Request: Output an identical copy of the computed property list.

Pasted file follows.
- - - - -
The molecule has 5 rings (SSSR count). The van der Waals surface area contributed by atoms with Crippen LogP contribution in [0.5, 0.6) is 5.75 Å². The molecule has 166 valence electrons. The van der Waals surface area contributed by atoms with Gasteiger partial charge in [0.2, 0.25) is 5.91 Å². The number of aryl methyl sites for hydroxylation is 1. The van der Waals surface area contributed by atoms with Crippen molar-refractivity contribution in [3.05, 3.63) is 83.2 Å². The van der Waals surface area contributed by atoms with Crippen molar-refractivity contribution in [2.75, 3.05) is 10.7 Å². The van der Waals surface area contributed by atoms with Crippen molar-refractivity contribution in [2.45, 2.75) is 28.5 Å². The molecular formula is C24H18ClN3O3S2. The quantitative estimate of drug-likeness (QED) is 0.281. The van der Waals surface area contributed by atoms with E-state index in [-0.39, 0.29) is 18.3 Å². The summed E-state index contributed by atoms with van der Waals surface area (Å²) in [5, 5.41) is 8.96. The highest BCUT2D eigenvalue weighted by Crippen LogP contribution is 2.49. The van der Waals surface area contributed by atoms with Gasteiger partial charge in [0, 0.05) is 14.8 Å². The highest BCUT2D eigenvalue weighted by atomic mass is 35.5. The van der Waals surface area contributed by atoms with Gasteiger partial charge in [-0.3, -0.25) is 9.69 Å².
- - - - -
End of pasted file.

The molecule has 5 rings (SSSR count). The van der Waals surface area contributed by atoms with Crippen LogP contribution in [0.5, 0.6) is 5.75 Å². The molecule has 166 valence electrons. The van der Waals surface area contributed by atoms with Gasteiger partial charge in [0.2, 0.25) is 5.91 Å². The number of aryl methyl sites for hydroxylation is 1. The van der Waals surface area contributed by atoms with Crippen molar-refractivity contribution in [3.05, 3.63) is 83.2 Å². The van der Waals surface area contributed by atoms with Crippen molar-refractivity contribution in [2.75, 3.05) is 10.7 Å². The van der Waals surface area contributed by atoms with Crippen molar-refractivity contribution in [2.45, 2.75) is 28.5 Å². The molecular formula is C24H18ClN3O3S2. The quantitative estimate of drug-likeness (QED) is 0.281. The van der Waals surface area contributed by atoms with E-state index in [-0.39, 0.29) is 18.3 Å². The summed E-state index contributed by atoms with van der Waals surface area (Å²) in [5, 5.41) is 8.96. The highest BCUT2D eigenvalue weighted by Crippen LogP contribution is 2.49. The van der Waals surface area contributed by atoms with Gasteiger partial charge in [0, 0.05) is 14.8 Å². The highest BCUT2D eigenvalue weighted by atomic mass is 35.5. The van der Waals surface area contributed by atoms with Gasteiger partial charge in [-0.3, -0.25) is 9.69 Å².